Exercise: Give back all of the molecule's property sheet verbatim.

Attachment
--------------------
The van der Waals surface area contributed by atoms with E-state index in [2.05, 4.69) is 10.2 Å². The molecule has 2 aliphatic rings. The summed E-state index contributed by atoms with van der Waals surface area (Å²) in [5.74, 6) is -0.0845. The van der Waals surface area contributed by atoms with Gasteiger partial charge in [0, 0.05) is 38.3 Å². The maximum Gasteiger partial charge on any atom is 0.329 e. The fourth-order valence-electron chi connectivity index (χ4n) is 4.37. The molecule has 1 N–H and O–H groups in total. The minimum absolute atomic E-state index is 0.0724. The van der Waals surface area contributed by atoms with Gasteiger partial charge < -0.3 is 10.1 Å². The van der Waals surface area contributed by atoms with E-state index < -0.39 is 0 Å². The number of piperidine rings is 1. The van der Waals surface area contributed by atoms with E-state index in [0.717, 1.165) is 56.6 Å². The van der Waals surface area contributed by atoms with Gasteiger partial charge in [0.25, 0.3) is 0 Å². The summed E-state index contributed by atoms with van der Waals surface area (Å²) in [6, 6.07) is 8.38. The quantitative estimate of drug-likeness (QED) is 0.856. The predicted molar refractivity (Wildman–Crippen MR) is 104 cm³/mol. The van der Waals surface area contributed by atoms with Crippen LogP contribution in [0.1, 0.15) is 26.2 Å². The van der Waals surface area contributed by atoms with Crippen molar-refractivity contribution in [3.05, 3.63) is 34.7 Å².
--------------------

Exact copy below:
The van der Waals surface area contributed by atoms with E-state index in [2.05, 4.69) is 10.2 Å². The molecule has 2 aliphatic rings. The summed E-state index contributed by atoms with van der Waals surface area (Å²) in [5.74, 6) is -0.0845. The van der Waals surface area contributed by atoms with Gasteiger partial charge in [0, 0.05) is 38.3 Å². The maximum Gasteiger partial charge on any atom is 0.329 e. The fourth-order valence-electron chi connectivity index (χ4n) is 4.37. The molecule has 1 N–H and O–H groups in total. The minimum absolute atomic E-state index is 0.0724. The van der Waals surface area contributed by atoms with Gasteiger partial charge < -0.3 is 10.1 Å². The van der Waals surface area contributed by atoms with E-state index < -0.39 is 0 Å². The number of piperidine rings is 1. The van der Waals surface area contributed by atoms with E-state index in [0.717, 1.165) is 56.6 Å². The van der Waals surface area contributed by atoms with Gasteiger partial charge in [0.25, 0.3) is 0 Å². The summed E-state index contributed by atoms with van der Waals surface area (Å²) in [6, 6.07) is 8.38. The quantitative estimate of drug-likeness (QED) is 0.856. The predicted molar refractivity (Wildman–Crippen MR) is 104 cm³/mol. The van der Waals surface area contributed by atoms with Crippen LogP contribution in [0.1, 0.15) is 26.2 Å². The van der Waals surface area contributed by atoms with Crippen molar-refractivity contribution in [3.05, 3.63) is 34.7 Å².